I was reading the book because someone recommended I incorporate it into my American Literature course.  Now, at face value (actually on pretty much every level), it would seem unlikely for me to fully appreciate it or to have such a deep intimate moment. The book is written by a woman over a hundred years ago about a class of people that are well-enough distant from my own experiences.  Chopin wasn’t writing for me or maybe, if she was, it was to say, “stupid privileged man; this is what your presumptions about the opposite sex lead to.”


It’s hard to say or fully know.  But needless to say, the idea that I would be moved so deeply by a passage from a text about a woman trapped in an unhappy marriage seemed unlikely.  Going into it, I figured this was the 19th century’s “chicklit” and I would appreciate it for its relevance to women’s literature, but not actually be moved by the story.  That dirty woman proved me wrong.


Struck by the Sound and the Fury

I didn’t see it coming, but by the end of Chapter 9, Kate Chopin would forever go down in my personal history as the woman who deflowered me in a literary sense.  In the scene, the main character, Edna, has been asked by the talented but clearly disliked Ms. Reisz to name a song for Reisz to play.  When Reisz takes to the piano, Edna is seized by the overwhelming and emotional power of the music (channeled by Reisz).  With imagery and titillating hints, Chopin builds and builds upon the scene, creating a strong and powerful tension that is tangible, “But the very passions themselves were aroused within her soul, swaying it, lashing it, as the waves daily beat upon her splendid body. She trembled, she was choking, and the tears blinded her.”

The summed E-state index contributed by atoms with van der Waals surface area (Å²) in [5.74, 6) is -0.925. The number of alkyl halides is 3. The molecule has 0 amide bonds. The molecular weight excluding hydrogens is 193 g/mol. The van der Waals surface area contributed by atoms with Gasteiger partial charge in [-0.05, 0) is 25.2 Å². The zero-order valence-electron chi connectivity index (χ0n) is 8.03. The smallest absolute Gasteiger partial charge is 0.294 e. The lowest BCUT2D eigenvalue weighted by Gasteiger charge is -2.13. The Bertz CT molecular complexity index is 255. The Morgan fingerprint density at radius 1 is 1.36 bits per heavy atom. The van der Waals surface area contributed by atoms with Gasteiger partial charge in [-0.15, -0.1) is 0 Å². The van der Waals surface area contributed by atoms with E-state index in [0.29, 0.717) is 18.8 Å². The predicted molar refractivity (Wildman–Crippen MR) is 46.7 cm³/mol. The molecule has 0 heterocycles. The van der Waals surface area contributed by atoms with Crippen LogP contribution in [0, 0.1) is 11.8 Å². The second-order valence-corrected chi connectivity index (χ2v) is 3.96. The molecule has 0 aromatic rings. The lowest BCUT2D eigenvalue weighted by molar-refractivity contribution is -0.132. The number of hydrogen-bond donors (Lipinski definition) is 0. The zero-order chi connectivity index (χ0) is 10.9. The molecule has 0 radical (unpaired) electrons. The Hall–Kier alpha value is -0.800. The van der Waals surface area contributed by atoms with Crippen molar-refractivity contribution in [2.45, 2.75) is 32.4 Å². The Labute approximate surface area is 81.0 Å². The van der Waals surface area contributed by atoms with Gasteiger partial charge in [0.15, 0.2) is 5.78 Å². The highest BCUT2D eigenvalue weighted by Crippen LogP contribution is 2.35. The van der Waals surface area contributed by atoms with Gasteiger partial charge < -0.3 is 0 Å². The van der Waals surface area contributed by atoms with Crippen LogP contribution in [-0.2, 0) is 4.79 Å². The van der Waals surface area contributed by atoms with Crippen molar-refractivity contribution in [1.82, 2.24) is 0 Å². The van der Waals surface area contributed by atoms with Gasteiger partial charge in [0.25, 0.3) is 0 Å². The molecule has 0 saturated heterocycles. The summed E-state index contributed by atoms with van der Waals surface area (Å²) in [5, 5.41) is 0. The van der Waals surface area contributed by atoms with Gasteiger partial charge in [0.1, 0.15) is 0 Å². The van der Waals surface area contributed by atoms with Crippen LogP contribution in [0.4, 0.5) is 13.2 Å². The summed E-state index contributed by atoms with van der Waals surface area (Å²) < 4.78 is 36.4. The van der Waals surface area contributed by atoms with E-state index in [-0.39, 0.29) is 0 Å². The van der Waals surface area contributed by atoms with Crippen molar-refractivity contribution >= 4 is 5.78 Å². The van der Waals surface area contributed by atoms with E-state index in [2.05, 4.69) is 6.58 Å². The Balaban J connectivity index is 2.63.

The scene is orgasmic; and while I did grow up in the Internet age, where pornography was a few clicks of a mouse away, I still get hot and bothered every time I re-read this scene.  Like the book’s title, “The Awakening,” I witnessed my own awakening upon reading this passage, and realized the power of words and subtext.  Stories are wonderful things, but what goes on below the surface (think Jaws) can be even more full of impact.


The impression didn’t end there; or rather, Chopin’s ability to open that door within me opened others.  The specific scene was my lightning rod for understanding how deeply and on what levels written works can operate.  That doesn’t necessarily mean it will be an ignition point for others.  The how and why I was triggered by Chopin’s musical orgy is still not clear to me, but I believe it’s a moment that so many of us can experience when we open ourselves to the words and moments writers try to capture.